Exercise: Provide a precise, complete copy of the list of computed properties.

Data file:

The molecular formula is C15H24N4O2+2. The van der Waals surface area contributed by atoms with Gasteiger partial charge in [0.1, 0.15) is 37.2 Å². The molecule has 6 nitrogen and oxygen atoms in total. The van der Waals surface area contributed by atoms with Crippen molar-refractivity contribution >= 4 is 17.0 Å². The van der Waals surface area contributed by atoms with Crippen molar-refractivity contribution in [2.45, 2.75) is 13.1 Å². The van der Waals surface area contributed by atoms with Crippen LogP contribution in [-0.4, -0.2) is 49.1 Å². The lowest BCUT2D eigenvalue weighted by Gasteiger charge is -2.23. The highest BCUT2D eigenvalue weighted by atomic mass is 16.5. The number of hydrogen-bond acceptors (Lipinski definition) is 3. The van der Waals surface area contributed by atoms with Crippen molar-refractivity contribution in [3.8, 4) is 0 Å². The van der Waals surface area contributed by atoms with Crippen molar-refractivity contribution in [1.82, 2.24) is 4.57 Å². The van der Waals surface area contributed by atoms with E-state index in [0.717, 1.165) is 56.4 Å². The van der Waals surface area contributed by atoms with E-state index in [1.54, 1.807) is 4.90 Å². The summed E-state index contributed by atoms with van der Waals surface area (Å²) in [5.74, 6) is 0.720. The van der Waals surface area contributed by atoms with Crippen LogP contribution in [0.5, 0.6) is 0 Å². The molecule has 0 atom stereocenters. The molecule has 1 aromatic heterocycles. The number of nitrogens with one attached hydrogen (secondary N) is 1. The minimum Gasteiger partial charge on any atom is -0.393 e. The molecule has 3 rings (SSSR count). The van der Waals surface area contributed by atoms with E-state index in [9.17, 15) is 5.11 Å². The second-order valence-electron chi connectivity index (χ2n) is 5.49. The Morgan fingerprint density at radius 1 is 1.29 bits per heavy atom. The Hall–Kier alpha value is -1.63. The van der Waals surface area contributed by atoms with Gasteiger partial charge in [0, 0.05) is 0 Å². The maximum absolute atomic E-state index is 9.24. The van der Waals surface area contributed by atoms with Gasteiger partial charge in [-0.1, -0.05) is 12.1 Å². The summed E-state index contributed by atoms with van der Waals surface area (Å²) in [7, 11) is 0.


The molecular formula is C15H24N4O2+2. The van der Waals surface area contributed by atoms with Gasteiger partial charge in [0.1, 0.15) is 37.2 Å². The molecule has 6 nitrogen and oxygen atoms in total. The van der Waals surface area contributed by atoms with Crippen molar-refractivity contribution >= 4 is 17.0 Å². The van der Waals surface area contributed by atoms with Crippen molar-refractivity contribution in [2.45, 2.75) is 13.1 Å². The van der Waals surface area contributed by atoms with Crippen LogP contribution in [-0.4, -0.2) is 49.1 Å². The lowest BCUT2D eigenvalue weighted by Gasteiger charge is -2.23. The highest BCUT2D eigenvalue weighted by atomic mass is 16.5. The number of hydrogen-bond acceptors (Lipinski definition) is 3. The van der Waals surface area contributed by atoms with Crippen molar-refractivity contribution in [3.8, 4) is 0 Å². The van der Waals surface area contributed by atoms with Crippen molar-refractivity contribution in [1.82, 2.24) is 4.57 Å². The van der Waals surface area contributed by atoms with E-state index in [0.717, 1.165) is 56.4 Å². The van der Waals surface area contributed by atoms with E-state index in [1.54, 1.807) is 4.90 Å². The summed E-state index contributed by atoms with van der Waals surface area (Å²) in [5.74, 6) is 0.720. The van der Waals surface area contributed by atoms with Crippen LogP contribution in [0.5, 0.6) is 0 Å². The molecule has 0 atom stereocenters. The molecule has 1 aromatic heterocycles. The number of nitrogens with one attached hydrogen (secondary N) is 1. The minimum Gasteiger partial charge on any atom is -0.393 e. The molecule has 3 rings (SSSR count). The van der Waals surface area contributed by atoms with E-state index in [9.17, 15) is 5.11 Å². The second-order valence-electron chi connectivity index (χ2n) is 5.49. The Morgan fingerprint density at radius 1 is 1.29 bits per heavy atom. The Hall–Kier alpha value is -1.63. The van der Waals surface area contributed by atoms with Gasteiger partial charge in [0, 0.05) is 0 Å². The maximum absolute atomic E-state index is 9.24. The van der Waals surface area contributed by atoms with Gasteiger partial charge in [-0.1, -0.05) is 12.1 Å². The summed E-state index contributed by atoms with van der Waals surface area (Å²) in [7, 11) is 0.